The Checkup: Sunscreen for all; depression and weight gain
Adapted from The Post's daily health blog.
Sunscreen for all skin tones
People of all skin colors should wear sunscreen and avoid excessive sun exposure to reduce their risk of skin cancer. That advice comes from the American Medical Association, which included recommendations for preventing skin cancer in communities of color among new policies adopted at its annual meeting in Chicago last week.
According to the AMA, the five-year melanoma survival rate is only 58.8 percent among African Americans, compared with 84.8 percent for whites. The incidence of melanoma among Hispanics has risen to rates comparable to that of whites over the past 15 years. But Hispanics and African Americans, who may believe that their skin cancer risk is lower than that of whites, are screened less frequently for the disease.
Under the new policy, the AMA pledges to "support and encourage efforts to increase awareness of skin cancer risks, skin cancer screening, and sun-protective behaviors in communities of color." Those behaviors should include wearing sunscreen with an SPF of 15 or higher, staying out of the sun during peak hours, and getting regular skin examinations.
Depression preceding weight gain
Researchers have long seen a link between depression and overweight, but it's been difficult to pin down which causes which.
In a study in the June issue of the American Journal of Public Health, Belinda Needham of the University of Alabama at Birmingham looked at data for more than 4,600 young adults in the Coronary Artery Risk Development in Young Adults study. Needham focused on information collected about participants' body mass index, waist circumference and symptoms of depression at five-year intervals over 20 years.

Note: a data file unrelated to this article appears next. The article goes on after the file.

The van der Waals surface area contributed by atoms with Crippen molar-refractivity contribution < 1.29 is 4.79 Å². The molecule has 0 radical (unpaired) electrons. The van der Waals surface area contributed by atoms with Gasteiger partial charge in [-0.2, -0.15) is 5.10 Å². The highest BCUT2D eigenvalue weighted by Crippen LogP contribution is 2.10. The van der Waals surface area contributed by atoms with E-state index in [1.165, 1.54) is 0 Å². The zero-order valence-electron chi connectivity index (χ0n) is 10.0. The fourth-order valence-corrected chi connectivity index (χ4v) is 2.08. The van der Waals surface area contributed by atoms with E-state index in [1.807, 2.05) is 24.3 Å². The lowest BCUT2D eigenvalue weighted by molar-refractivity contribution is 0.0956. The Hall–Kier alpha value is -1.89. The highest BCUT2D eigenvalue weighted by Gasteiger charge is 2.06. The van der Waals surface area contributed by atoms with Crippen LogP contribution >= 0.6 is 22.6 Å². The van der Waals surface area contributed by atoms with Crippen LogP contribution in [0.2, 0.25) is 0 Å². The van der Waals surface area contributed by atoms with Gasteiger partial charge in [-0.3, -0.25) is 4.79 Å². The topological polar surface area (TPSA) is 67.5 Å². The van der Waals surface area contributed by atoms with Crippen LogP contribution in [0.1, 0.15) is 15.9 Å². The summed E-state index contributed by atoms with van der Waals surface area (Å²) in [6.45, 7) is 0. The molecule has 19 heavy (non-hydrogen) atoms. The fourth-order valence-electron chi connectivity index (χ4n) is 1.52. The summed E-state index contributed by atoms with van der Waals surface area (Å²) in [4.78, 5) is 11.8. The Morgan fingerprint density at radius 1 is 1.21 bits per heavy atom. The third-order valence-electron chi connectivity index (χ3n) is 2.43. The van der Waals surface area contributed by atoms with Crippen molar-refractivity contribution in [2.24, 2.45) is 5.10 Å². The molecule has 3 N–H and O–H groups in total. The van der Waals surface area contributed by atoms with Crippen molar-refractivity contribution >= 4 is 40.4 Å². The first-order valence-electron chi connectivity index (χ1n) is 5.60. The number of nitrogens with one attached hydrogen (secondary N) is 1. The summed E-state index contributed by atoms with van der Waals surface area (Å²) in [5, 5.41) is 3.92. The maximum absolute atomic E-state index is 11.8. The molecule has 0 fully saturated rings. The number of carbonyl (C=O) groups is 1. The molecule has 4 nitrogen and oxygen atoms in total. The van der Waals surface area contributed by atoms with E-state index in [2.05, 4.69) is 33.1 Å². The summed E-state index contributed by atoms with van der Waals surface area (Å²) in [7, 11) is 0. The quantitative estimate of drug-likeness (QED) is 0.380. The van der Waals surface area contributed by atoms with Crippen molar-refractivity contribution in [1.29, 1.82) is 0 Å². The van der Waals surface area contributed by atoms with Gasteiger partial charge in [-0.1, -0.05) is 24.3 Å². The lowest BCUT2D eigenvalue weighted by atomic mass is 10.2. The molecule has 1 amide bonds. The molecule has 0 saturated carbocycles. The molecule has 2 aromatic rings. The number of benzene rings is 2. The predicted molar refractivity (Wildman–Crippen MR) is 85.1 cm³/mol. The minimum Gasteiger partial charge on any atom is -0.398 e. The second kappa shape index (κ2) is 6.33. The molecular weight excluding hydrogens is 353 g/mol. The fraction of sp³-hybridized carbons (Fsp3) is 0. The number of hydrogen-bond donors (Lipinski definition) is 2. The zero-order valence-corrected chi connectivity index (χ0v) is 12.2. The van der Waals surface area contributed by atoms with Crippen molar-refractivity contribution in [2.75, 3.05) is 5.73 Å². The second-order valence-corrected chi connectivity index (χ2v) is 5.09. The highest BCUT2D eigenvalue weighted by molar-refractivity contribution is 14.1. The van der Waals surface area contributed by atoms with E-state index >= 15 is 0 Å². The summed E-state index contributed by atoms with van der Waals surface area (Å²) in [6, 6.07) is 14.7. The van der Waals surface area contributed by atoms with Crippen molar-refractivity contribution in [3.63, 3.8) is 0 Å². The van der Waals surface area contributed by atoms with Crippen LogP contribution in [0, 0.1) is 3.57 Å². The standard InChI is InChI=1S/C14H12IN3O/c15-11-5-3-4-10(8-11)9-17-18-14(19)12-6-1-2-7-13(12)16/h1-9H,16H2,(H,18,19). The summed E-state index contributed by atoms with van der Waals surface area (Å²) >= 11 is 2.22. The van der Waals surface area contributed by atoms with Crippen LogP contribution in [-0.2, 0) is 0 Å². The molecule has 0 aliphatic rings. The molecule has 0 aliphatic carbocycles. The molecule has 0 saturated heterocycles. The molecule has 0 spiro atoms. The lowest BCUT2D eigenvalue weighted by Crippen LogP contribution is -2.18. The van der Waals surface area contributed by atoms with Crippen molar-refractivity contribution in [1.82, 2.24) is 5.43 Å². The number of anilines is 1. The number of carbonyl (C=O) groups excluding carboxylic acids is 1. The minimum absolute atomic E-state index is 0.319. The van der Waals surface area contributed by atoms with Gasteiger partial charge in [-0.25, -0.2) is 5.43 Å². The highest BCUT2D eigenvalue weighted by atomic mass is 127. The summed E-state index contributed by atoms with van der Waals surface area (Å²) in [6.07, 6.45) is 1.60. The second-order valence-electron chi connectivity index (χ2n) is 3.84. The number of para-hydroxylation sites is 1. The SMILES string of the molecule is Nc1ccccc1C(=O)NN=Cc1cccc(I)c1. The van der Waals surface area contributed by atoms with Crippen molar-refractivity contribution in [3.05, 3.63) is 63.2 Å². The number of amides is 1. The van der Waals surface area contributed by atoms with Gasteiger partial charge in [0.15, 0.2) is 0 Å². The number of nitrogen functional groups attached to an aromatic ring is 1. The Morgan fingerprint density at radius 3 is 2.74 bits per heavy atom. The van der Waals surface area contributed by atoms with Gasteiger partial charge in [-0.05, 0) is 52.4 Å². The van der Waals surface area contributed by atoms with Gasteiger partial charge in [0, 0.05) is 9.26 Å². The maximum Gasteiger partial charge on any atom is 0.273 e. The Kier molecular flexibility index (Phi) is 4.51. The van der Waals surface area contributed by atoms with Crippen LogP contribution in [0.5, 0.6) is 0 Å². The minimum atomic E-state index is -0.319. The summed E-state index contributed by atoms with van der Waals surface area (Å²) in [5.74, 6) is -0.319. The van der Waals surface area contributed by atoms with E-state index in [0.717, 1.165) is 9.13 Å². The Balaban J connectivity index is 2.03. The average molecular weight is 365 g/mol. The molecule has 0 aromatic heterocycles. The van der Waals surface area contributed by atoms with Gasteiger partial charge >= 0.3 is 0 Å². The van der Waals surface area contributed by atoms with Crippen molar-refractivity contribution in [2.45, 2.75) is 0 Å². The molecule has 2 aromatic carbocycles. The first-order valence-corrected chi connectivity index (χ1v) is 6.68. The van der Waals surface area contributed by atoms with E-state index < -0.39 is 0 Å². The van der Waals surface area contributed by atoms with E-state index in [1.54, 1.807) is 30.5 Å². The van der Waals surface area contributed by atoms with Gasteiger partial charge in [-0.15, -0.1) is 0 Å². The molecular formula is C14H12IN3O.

In short, the study found that people who started out with higher levels of depressive symptoms experienced a faster rate of increase in BMI (for whites only) and waist circumference (for blacks and whites) than did those who reported fewer symptoms of depression. Initial BMI and waist circumference did not influence the rate of change in symptoms of depression over time.
That suggests that depression comes first. But Needham is careful to point out that her study does not establish a cause-and-effect relationship, only a temporal one. She also notes that perhaps there's some circumstance that underlies both depression and obesity. If that were the case, then neither condition could be said to cause the other.
-- Jennifer LaRue Huget
dgb123 wrote: For myself, the depression came first, then the weight gain. There are also issues with certain medications (both antidepressants and others) causing weight gain, which just exacerbates the situation.